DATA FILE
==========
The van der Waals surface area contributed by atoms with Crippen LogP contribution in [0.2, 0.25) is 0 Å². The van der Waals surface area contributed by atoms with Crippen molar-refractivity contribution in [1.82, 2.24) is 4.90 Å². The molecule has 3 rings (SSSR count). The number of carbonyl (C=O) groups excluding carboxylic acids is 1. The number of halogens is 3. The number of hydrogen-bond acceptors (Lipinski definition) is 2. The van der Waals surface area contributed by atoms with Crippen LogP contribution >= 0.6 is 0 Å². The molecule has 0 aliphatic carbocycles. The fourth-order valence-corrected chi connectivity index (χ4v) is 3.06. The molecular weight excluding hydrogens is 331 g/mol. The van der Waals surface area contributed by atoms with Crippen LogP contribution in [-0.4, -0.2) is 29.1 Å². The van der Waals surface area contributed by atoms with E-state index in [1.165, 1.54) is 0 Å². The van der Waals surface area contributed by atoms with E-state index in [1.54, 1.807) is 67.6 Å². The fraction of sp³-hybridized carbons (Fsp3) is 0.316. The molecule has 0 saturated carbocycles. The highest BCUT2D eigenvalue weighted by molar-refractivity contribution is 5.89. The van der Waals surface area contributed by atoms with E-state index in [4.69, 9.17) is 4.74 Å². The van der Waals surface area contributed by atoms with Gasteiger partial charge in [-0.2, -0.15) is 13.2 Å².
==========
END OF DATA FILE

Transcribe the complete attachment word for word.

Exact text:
The van der Waals surface area contributed by atoms with Crippen LogP contribution in [0.2, 0.25) is 0 Å². The van der Waals surface area contributed by atoms with Crippen molar-refractivity contribution in [1.82, 2.24) is 4.90 Å². The molecule has 3 rings (SSSR count). The number of carbonyl (C=O) groups excluding carboxylic acids is 1. The number of halogens is 3. The number of hydrogen-bond acceptors (Lipinski definition) is 2. The van der Waals surface area contributed by atoms with Crippen LogP contribution >= 0.6 is 0 Å². The molecule has 0 aliphatic carbocycles. The fourth-order valence-corrected chi connectivity index (χ4v) is 3.06. The molecular weight excluding hydrogens is 331 g/mol. The van der Waals surface area contributed by atoms with Crippen LogP contribution in [-0.4, -0.2) is 29.1 Å². The van der Waals surface area contributed by atoms with E-state index in [1.165, 1.54) is 0 Å². The van der Waals surface area contributed by atoms with E-state index in [1.54, 1.807) is 67.6 Å². The fraction of sp³-hybridized carbons (Fsp3) is 0.316. The molecule has 0 saturated carbocycles. The highest BCUT2D eigenvalue weighted by molar-refractivity contribution is 5.89. The van der Waals surface area contributed by atoms with E-state index in [4.69, 9.17) is 4.74 Å². The van der Waals surface area contributed by atoms with Gasteiger partial charge in [-0.2, -0.15) is 13.2 Å².